One hundred years ago this month, the 19th Amendment was ratified into the U.S. Constitution. It’s widely remembered as the moment American women gained the right to vote, but history tells a more complex story. For millions of Indigenous Americans living in far-flung territories, the 19th Amendment afforded some rights but fell well short of what was promised. This time on Sidedoor, learn how women’s suffrage came to Hawai‘i—and what was taken from Hawaiians to get there.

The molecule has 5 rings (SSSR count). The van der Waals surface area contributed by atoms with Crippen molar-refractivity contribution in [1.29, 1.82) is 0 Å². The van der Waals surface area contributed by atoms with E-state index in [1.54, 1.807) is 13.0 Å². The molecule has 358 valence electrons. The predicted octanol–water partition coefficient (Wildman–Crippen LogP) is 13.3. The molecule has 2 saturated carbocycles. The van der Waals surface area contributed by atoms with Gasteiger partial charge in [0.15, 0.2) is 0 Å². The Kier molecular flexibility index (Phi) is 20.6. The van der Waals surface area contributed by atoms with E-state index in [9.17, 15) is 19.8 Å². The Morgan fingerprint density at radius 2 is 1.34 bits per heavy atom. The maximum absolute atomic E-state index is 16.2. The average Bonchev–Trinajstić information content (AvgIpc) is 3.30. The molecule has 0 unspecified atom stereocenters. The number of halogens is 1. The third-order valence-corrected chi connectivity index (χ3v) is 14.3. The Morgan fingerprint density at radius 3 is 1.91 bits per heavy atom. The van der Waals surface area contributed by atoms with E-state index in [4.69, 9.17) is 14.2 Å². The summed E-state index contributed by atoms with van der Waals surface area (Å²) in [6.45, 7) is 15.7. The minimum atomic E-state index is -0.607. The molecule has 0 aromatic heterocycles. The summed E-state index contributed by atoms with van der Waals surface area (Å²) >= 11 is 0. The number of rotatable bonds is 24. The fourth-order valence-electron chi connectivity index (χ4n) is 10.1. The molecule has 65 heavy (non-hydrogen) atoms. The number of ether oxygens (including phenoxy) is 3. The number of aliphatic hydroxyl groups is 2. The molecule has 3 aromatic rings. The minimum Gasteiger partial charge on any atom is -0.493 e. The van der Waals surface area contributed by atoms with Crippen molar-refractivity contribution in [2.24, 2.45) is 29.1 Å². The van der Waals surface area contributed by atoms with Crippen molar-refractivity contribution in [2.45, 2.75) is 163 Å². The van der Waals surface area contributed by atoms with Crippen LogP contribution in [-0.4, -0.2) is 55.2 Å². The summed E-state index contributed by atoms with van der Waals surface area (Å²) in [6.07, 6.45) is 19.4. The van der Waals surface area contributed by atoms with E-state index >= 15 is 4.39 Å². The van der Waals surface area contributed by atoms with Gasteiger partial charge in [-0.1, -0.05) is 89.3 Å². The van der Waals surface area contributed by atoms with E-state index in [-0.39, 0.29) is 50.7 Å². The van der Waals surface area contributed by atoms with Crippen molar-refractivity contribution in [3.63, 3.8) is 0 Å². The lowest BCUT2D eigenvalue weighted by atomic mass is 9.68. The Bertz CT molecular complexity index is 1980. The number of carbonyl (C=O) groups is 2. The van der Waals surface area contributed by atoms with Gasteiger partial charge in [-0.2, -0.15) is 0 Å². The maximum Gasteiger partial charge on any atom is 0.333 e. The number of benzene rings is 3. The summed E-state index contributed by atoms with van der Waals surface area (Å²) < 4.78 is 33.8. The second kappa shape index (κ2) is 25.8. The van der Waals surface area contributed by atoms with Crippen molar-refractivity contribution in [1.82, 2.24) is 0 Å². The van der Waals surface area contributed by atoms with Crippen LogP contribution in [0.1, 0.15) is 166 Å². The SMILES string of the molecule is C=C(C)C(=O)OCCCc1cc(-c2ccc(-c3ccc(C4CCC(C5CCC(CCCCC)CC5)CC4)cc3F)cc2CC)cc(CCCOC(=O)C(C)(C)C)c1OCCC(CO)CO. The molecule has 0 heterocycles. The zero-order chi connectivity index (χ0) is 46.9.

Votes for Hawaiians
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